Hamstrings load bearing in different contraction types and intensities: A shearwave and B-mode ultrasonographic study

Pavlos E. Evangelidis, Xiyao Shan, Shun Otsuka, Chi Yang, Takaki Yamagishi, Yasuo Kawakami*

*Corresponding author for this work

Research output: Contribution to journalArticlepeer-review

4 Citations (Scopus)


The main aim was to examine the load bearing of individual hamstring muscles in different contraction types and intensities, through local stiffness measurement by shear wave elastography (SWE). A secondary aim was to examine the relationship between the SWE stiffness measure and hamstrings morphology. Ten healthy males (age 22.1±4.1 years; height 173.7±5.9 cm; body mass 68.6±12.4 kg; mean ± SD) performed knee flexions on an isokinetic dynamometer at different intensities (20-70%MVC, random order) in three separate, randomized conditions: Isometric (ISO), concentric (CON) and eccentric (ECC). SWE was used to measure muscle shear wave velocity (SWV) in biceps femoris long head (BFlh), semitendinosus (ST) and semimembranosus (SM) during contraction. Muscle anatomical cross-sectional area (ACSA) was measured with magnetic resonance imaging and muscle architecture with B-mode ultrasonography. Muscle SWV increased linearly with contraction intensity, but at a varying rate among muscles and contraction types. ST exhibited greater SWV than BFlh and SM in all contraction types, however, there was an upward shift in the SM SWV-torque relationship in ECC compared to ISO and CON. Strong negative correlations were found between peak ISO SWV and ST ACSA (r = -0.81, p = 0.005) and BFlh pennation angle (r = -0.75, p = 0.012). These results suggest that ST has a primary role in hamstrings load bearing in all contraction types, likely due to its morphology; however, there is evidence of increased contribution from SM in eccentric muscle actions.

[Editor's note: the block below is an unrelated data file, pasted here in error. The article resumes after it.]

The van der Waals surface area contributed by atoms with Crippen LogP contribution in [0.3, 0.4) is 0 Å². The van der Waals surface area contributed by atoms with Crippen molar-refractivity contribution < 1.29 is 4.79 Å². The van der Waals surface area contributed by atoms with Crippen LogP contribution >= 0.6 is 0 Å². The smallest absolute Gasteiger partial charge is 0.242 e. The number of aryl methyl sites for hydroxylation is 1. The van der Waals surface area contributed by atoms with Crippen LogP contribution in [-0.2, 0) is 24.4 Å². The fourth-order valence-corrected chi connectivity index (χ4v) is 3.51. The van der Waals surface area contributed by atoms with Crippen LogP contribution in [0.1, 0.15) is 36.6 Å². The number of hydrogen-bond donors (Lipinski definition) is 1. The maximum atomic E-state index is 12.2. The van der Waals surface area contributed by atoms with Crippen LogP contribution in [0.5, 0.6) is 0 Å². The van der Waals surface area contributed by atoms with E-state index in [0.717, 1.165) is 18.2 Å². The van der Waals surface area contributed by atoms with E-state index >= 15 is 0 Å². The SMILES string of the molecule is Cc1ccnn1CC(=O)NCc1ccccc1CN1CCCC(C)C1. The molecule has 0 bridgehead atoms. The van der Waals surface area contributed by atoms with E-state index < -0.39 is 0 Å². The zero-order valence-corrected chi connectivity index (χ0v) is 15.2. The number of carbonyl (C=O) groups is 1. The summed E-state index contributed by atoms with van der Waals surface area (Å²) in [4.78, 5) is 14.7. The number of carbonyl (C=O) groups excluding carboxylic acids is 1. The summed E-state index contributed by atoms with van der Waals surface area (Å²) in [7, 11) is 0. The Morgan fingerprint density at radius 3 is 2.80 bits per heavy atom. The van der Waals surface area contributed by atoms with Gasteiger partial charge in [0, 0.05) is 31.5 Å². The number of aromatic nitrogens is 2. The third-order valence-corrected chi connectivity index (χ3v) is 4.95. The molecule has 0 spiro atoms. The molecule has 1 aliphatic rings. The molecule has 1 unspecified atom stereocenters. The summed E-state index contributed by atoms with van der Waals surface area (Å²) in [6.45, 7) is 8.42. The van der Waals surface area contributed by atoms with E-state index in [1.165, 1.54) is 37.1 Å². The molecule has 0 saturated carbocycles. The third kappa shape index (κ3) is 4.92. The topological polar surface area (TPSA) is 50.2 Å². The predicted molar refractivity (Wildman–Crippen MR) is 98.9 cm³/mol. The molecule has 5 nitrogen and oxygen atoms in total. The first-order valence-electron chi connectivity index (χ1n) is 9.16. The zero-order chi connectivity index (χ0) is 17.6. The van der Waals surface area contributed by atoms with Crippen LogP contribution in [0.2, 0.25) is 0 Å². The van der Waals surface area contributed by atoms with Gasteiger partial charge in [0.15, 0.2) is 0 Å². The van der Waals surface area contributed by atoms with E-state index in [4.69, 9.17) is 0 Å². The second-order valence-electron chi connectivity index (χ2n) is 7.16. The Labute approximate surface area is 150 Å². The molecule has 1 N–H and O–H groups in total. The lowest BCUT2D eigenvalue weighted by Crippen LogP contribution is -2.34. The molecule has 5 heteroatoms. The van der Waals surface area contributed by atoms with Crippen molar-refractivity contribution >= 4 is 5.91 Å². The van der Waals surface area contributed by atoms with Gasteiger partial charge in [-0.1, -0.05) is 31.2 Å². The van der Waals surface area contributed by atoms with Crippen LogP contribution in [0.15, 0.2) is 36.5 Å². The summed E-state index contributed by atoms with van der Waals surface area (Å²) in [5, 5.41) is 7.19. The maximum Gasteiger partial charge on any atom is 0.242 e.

Original languageEnglish
Article numbere0251939
JournalPloS one
Issue number5 May
Publication statusPublished - 2021 May

ASJC Scopus subject areas

  • General


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